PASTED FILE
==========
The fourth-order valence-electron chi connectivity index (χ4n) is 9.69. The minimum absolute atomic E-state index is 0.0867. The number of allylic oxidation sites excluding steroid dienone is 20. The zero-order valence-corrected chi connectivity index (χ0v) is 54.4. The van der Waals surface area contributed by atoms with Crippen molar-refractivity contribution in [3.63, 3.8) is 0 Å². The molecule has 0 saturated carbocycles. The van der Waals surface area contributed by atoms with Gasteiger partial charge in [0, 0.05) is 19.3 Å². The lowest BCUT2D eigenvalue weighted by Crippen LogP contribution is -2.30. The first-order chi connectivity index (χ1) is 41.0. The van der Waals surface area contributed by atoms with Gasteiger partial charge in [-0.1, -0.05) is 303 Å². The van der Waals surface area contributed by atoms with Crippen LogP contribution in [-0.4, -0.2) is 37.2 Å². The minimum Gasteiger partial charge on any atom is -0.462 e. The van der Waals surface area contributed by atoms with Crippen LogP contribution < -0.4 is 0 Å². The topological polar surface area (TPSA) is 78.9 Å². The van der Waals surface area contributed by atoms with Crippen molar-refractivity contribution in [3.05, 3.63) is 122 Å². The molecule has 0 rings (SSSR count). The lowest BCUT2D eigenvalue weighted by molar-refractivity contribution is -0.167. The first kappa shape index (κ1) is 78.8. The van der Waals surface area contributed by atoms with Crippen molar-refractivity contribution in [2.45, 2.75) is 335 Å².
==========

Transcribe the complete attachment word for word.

The fourth-order valence-electron chi connectivity index (χ4n) is 9.69. The minimum absolute atomic E-state index is 0.0867. The number of allylic oxidation sites excluding steroid dienone is 20. The zero-order valence-corrected chi connectivity index (χ0v) is 54.4. The van der Waals surface area contributed by atoms with Crippen molar-refractivity contribution in [3.63, 3.8) is 0 Å². The molecule has 0 saturated carbocycles. The van der Waals surface area contributed by atoms with Gasteiger partial charge in [0, 0.05) is 19.3 Å². The lowest BCUT2D eigenvalue weighted by Crippen LogP contribution is -2.30. The first-order chi connectivity index (χ1) is 41.0. The van der Waals surface area contributed by atoms with Gasteiger partial charge in [-0.1, -0.05) is 303 Å². The van der Waals surface area contributed by atoms with Crippen LogP contribution in [-0.4, -0.2) is 37.2 Å². The minimum Gasteiger partial charge on any atom is -0.462 e. The van der Waals surface area contributed by atoms with Crippen LogP contribution < -0.4 is 0 Å². The topological polar surface area (TPSA) is 78.9 Å². The van der Waals surface area contributed by atoms with Crippen molar-refractivity contribution in [3.05, 3.63) is 122 Å². The molecule has 0 rings (SSSR count). The lowest BCUT2D eigenvalue weighted by molar-refractivity contribution is -0.167. The first kappa shape index (κ1) is 78.8. The van der Waals surface area contributed by atoms with Crippen molar-refractivity contribution in [2.45, 2.75) is 335 Å².